According to polling averages from RealClearPolitics, Clinton edges Trump by just 2.5 points in Ohio and 2.3 points in Pennsylvania, while the most recent poll out of Michigan shows just a four-point Clinton lead.

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While Clinton has earned the endorsement of the AFL-CIO, union officials have expressed worries that Trump's "America First" message on jobs and trade is resonating with rank-and-file workers, potentially boosting his chances in states with large white working class populations.

And given that Bernie Sanders blasted Clinton's record on free trade agreements, there's already a substantial constituency within the Democratic Party that's skeptical of Clinton's credibility as an economic populist. Even if Trump can't convince many Sanders backers to vote for him, he may at least depress their support for Clinton — which could make all the difference in a close race.

Still, if Trump holds the states GOP nominee Mitt Romney won in 2012 and adds Ohio and Pennsylvania, that only gets him to 244 electoral votes — 26 short of the 270 needed to win the presidency.

Make inroads with minority voters

So there's no path to victory for Trump without winning demographically diverse states — but that may not be as tall an order as you think.

A Monmouth University poll of Nevada released Monday showed Clinton with just a 45% to 41% lead in a state President Barack Obama won by a nearly seven-point margin four years ago, while the RealClearPolitics average finds Clinton up by about four points in both Florida and Virginia, whose growing diversity helped power Obama to victory in 2008 and 2012.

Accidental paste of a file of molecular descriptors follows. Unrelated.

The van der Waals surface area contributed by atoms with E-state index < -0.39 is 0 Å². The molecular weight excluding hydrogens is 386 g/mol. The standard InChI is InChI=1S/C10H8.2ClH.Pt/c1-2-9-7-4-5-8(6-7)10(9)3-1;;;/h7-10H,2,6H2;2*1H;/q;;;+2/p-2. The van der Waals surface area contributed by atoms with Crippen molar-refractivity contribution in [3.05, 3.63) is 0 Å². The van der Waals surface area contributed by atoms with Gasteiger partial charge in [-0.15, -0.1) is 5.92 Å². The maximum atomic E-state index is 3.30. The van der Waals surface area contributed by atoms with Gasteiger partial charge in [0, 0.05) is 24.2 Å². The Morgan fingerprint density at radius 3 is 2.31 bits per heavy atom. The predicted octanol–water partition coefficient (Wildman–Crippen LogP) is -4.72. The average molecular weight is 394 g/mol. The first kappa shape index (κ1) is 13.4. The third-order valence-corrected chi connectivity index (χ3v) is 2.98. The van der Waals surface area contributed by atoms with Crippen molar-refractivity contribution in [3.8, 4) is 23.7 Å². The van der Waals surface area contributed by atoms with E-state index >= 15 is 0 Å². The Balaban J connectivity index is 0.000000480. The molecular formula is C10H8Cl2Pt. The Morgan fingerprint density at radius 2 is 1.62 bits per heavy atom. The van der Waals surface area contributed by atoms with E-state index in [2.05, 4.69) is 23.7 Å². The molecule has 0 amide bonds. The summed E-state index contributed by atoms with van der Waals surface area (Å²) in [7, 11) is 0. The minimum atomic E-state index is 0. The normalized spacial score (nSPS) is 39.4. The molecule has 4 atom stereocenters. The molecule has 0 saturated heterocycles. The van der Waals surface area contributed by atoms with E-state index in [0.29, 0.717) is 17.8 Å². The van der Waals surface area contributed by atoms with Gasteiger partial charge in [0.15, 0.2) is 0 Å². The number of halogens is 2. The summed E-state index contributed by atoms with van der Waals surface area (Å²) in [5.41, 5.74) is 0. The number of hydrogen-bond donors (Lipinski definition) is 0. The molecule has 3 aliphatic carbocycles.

John Gurzinski/Getty Images

And as the Washington Examiner's Byron York noted Sunday, the Pew Research Center finds that Trump — for all his image woes with Hispanics — actually trails Clinton among those voters by less than John McCain and Mitt Romney trailed Obama in 2008 and 2012, respectively. If Trump actually manages to improve on Romney's Hispanic support, that could help push him over the top in Florida, which Obama won by less than a percentage point in 2012.

A black swan event

Any number of events could scramble the electoral dynamics over the next four months: A sharp downturn in the economy (though that looks less likely after Friday's robust jobs report), a major terrorist attack or new revelations regarding Clinton's email arrangement (the Justice Department may have closed its investigation, but there's an ongoing federal lawsuit brought by a conservative legal group), to name but a few.

The sniper attack on Dallas police officers on Thursday may offer a prime case study. The attack could broaden the appeal of Trump's "law and order" message, experts say, and Trump's measured response to the shootings — a sharp contrast to how he responded to last month's attack on Orlando's Pulse nightclub — suggests that some voters may come to see the mogul as a more plausible president in the months to come.